General Data Protection Regulation (GDPR) , Governance & Risk Management , HIPAA/HITECH
2 State Cybersecurity, Data Privacy Laws EnactedConnecticut Law Provides Security Incentives; Colorado Measure Addresses Consumers' Privacy
Two states have recently taken steps to bolster cybersecurity and data privacy protections.
See Also: LIVE Webinar | Stop, Drop (a Table) & Roll: An SQL Highlight Discussion
Connecticut has enacted a law designed to give certain legal protections to businesses that adhere to cybersecurity frameworks. And a new data privacy law in Colorado allows individuals to opt out of data collection.
Connecticut Gov. Ned Lamont signed the Cybersecurity Standards Act on July 2, joining Ohio and Utah in adopting an incentive-based approach for enterprise cybersecurity implementation. The law goes into effect Oct. 1.
The Colorado Privacy Act, signed into law by Gov. Jared Polis on Wednesday, grants residents the right to access, correct and delete personal data held by organizations. When the law goes into effect July 1, 2023, state residents will also be able to opt out of the sale of their information and the processing of their personal data for targeted advertising. Colorado joins California and Virginia as the only states with comprehensive privacy measures.
Safe Harbor Protection
The new Connecticut law prohibits punitive damages being assessed against organizations in the wake of a data breach if they've implemented "reasonable" security controls. The law states that the court may not assess such damages if the organization created, maintained and complied with a written cybersecurity program that offers administrative, technical and physical safeguards for protecting personally identifiable information as well as restricted information.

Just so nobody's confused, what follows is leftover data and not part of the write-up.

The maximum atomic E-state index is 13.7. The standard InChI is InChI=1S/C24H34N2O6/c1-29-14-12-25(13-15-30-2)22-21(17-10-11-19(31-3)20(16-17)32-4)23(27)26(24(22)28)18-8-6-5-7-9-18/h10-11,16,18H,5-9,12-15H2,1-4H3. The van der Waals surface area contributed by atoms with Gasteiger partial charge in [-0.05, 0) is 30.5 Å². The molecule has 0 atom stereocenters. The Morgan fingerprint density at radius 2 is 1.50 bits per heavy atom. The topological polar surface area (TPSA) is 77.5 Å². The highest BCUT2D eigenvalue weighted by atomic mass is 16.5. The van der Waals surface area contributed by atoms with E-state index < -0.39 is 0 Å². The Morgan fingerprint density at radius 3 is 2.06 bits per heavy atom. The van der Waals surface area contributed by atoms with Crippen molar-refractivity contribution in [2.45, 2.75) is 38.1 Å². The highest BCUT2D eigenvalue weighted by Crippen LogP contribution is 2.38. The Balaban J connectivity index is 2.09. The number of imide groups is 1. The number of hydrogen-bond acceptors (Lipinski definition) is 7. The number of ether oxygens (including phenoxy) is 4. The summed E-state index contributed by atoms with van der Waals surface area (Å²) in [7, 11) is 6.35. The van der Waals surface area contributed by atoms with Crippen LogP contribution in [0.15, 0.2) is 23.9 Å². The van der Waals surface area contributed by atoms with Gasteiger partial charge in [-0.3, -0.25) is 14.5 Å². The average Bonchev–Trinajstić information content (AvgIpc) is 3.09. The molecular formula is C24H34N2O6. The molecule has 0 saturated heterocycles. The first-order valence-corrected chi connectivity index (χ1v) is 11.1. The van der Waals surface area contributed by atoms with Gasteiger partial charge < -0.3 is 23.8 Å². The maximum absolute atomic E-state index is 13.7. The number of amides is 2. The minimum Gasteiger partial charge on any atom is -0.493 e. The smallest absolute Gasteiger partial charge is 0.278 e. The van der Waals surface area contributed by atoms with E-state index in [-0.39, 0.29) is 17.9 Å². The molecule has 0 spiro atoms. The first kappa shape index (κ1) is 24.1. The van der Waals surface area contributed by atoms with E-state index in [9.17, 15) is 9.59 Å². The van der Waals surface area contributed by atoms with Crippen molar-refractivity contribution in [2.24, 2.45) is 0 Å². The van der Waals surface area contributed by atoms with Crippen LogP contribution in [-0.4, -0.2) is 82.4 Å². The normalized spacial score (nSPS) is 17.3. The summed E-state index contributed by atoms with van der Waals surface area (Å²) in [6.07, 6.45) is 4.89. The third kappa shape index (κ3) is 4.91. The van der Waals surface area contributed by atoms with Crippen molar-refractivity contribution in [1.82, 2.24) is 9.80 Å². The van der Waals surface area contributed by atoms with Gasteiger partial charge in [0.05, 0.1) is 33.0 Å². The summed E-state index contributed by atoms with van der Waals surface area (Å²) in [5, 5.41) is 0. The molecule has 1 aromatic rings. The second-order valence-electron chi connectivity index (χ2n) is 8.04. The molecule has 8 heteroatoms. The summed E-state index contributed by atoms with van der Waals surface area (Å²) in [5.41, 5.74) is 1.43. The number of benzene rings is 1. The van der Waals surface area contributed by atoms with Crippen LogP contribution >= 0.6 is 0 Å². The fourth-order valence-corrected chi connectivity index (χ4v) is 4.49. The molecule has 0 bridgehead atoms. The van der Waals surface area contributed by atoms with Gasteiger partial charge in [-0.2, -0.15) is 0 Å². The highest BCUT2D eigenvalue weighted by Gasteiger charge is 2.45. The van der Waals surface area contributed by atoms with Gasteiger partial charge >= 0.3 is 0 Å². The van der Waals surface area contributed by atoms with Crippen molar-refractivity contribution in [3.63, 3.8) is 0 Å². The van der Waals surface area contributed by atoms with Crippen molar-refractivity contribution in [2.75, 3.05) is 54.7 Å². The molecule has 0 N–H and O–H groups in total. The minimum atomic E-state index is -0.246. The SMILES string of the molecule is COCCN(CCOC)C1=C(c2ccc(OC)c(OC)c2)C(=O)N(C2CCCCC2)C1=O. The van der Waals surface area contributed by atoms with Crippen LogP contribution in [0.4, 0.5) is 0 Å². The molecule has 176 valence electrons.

The new state law stipulates that organizations must conform with revisions and amendments to industry-recognized cybersecurity frameworks, laws and regulations within six months after any changes are published.
"Cybersecurity is largely unregulated today; there is no national statutory minimum standard of information security, making it difficult to improve cybersecurity on a wholesale basis," says Curtis Dukes, executive vice president and general manager, security best practices, at the Center for Internet Security. "Connecticut's cybersecurity bill introduces a critical interim step - incentivizing the adoption of cyber best practices … to improve cybersecurity and protect citizen data."
NIST, FedRAMP and More
Legal protections provided under the new law hinge upon compliance with one of these frameworks:
- Framework for Improving Critical Infrastructure Cybersecurity from the National Institute for Standards and Technology;
- NIST special publications 800-171 or 800-53 and 800-53a;
- Federal Risk and Authorization Management Program, or FedRAMP, Security Assessment Framework;
- Center for Internet Security controls;
- ISO 27000 series;
- Payment Card Industry Data Security Standards, or PCI-DSS.
The legal protections also are applicable if an organization conforms to these federal laws:
- Security requirements of the HIPAA or HITECH acts that govern the healthcare sector;